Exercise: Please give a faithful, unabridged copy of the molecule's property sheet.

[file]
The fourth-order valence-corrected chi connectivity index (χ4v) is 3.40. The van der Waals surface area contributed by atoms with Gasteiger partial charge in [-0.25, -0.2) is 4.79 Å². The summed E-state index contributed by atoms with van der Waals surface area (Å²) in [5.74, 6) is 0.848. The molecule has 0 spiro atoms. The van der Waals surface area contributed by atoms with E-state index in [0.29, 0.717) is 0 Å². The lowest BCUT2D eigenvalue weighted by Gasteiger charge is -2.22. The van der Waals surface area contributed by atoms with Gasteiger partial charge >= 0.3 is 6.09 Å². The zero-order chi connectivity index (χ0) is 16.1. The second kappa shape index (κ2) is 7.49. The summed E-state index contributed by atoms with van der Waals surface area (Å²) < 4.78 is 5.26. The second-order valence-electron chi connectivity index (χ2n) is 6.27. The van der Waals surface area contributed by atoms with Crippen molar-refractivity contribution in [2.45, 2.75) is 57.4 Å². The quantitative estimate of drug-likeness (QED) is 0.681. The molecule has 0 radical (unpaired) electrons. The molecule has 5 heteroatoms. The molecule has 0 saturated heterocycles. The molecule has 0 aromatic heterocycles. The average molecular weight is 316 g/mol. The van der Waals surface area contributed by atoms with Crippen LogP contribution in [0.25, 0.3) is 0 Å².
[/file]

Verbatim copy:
The fourth-order valence-corrected chi connectivity index (χ4v) is 3.40. The van der Waals surface area contributed by atoms with Gasteiger partial charge in [-0.25, -0.2) is 4.79 Å². The summed E-state index contributed by atoms with van der Waals surface area (Å²) in [5.74, 6) is 0.848. The molecule has 0 spiro atoms. The van der Waals surface area contributed by atoms with E-state index in [0.29, 0.717) is 0 Å². The lowest BCUT2D eigenvalue weighted by Gasteiger charge is -2.22. The van der Waals surface area contributed by atoms with Gasteiger partial charge >= 0.3 is 6.09 Å². The zero-order chi connectivity index (χ0) is 16.1. The second kappa shape index (κ2) is 7.49. The summed E-state index contributed by atoms with van der Waals surface area (Å²) < 4.78 is 5.26. The second-order valence-electron chi connectivity index (χ2n) is 6.27. The van der Waals surface area contributed by atoms with Crippen molar-refractivity contribution in [2.45, 2.75) is 57.4 Å². The quantitative estimate of drug-likeness (QED) is 0.681. The molecule has 0 radical (unpaired) electrons. The molecule has 5 heteroatoms. The molecule has 0 saturated heterocycles. The molecule has 0 aromatic heterocycles. The average molecular weight is 316 g/mol. The van der Waals surface area contributed by atoms with Crippen LogP contribution in [0.25, 0.3) is 0 Å².